Can a house be sold while in probate in Prairie Village Kansas?

Probate is the process of reassigning the property to the beneficiaries after the person dies. When a person passes away they leave their loved ones and their property behind. Sometimes the last will or the Testate is left behind by the person and in some cases it is not. Whatever is the situation the property is reassigned to the heirs with the court of law and this extensive thorough process is known as probate.

Sometimes a question arises, “Can a house be sold while in probate in Prairie Village Kansas?“, and the answer is that it can be sold if simple steps are followed properly. As real estate investors in Prairie Village Kansas, kcmoHomeBuyer advises sellers to go through the following steps and also suggests sellers consult with a probate attorney to make sure they are following the proper steps.

Can a house be sold while in probate in Prairie Village, Kansas? Yes, but make sure to follow these steps first!

First, an executor needs to be named, an inventory of assets and creditors taken and all heirs notified.  If there is a home, the executor needs to determine if it must be sold or if it will be kept for the benefit of the heirs.  If it is determined that the home will be sold, it may be in the estate’s best interest to sell it sooner rather than later as a vacant home can be a huge drain on the estate’s assets, costing taxes, insurance, upkeep, and often times a mortgage payment each and every months.

To sell a home through the probate process in Kansas is not hard, but there are some basic legal principles that one needs to understand.  To achieve the best outcome, we suggest consulting with a probate attorney.  Find out for sure if you even need to go through the probate process.

The general procedure required to settle an estate via probate in Kansas is the following:

  1. File the Will in the District Court in the County where the deceased lived within 6 months of the death.
  2. File a Petition for Probate as well. The filing must happen within 6 months after the date of death. Persons having knowledge and access to a will may offer it for probate at any time within the 6 months following the death.
  3. The court will appoint an Executor and if there is no Will or Executor named, the Court will appoint someone to serve as the Personal Representative of the estate.  Appointing an executor or administrator usually takes 4 to 5 weeks from the date the petition is filed.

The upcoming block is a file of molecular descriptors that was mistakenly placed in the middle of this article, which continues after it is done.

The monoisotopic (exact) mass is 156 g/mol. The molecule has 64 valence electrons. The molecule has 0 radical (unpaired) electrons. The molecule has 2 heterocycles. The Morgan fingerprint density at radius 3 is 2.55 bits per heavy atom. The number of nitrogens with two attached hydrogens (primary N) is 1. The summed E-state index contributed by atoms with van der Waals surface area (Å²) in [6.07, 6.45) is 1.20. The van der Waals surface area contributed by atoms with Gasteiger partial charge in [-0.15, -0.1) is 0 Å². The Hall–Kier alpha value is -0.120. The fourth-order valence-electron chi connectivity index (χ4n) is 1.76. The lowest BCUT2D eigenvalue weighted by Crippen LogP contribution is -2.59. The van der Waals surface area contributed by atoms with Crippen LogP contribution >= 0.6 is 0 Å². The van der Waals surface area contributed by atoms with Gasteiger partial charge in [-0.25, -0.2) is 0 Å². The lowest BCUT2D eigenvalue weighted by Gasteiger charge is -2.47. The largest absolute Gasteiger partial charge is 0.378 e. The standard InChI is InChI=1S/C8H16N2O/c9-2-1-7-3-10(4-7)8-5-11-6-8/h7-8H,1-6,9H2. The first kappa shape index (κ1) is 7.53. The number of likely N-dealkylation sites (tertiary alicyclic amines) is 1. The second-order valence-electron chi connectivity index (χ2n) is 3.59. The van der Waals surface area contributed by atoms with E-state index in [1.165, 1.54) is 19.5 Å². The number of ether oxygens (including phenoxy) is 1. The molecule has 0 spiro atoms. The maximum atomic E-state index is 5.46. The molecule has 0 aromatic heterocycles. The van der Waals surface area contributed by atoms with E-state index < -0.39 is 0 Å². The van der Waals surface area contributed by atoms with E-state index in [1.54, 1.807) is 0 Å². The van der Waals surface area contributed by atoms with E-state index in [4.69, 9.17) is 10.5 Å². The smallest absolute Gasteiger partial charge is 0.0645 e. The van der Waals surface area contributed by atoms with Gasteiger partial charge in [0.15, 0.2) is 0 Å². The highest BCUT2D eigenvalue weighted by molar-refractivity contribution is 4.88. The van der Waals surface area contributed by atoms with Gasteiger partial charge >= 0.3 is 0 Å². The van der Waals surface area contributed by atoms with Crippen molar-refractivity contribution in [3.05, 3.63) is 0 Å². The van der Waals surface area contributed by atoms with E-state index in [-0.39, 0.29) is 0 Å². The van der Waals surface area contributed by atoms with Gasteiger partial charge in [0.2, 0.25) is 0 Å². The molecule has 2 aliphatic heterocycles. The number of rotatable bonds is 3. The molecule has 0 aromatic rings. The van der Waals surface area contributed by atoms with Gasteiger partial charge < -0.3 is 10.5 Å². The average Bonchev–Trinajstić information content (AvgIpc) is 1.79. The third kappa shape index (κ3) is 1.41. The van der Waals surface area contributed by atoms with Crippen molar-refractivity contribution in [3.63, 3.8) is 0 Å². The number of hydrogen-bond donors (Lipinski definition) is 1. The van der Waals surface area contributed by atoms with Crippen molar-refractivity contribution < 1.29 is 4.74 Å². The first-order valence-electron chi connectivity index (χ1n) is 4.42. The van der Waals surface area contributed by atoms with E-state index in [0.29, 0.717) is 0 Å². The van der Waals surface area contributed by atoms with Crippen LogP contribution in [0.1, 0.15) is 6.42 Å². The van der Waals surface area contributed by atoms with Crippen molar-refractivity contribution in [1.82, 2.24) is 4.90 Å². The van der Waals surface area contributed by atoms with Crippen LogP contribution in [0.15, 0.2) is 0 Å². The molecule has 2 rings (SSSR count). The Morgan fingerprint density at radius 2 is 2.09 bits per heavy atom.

4. The Court will issue “Letters Testamentary” to the executor/Personal Representative — this gives the executor legal authority to act on behalf of the estate.
  5. Notice must be given to all heirs and beneficiaries, as required by the court. After the Petition for Probate is filed, a notice placed in a local newspaper where the decedent lived is to notify potential creditors of the proceeding. Creditors have 4 months after actual notice to file claims against the estate.
  6. The Executor will take an inventory of the estate’s assets and file with the court.
  7. During the probate process, the Executor or Administrator will pay creditors out of the funds of the estate and maintain assets and bills that go with those assets, like the real estate.  Often the real estate will need to be sold to pay those creditors.  It’s during this process that we often buy a house as cash is needed to pay creditors.
  8. The filing of state and federal death tax returns may be required and tax payments are due no later than 9 months after the date of death.
  9. Once all of the creditors and taxes have been paid, a Petition to close the probate must be filed with the court. If the home does not need to be sold to pay creditors, it is often then distributed to the heirs in the next step allowing them to then live in the property, rent it out, or sell it.
  10. The Court will issue an Order, distributing the estate’s property to the beneficiaries.  Since the problems of each estate differ, no exact time schedule can be given for the length required to probate the estate. However, no estate with assets amounting to more than the legal allowance and debts, taxes, and costs may be closed 6 months after the date of death.

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No matter where you are in the process, if you are an Executor or Administrator managing a vacant house, fill out a form or give us a call to find out what our cash offer would be.

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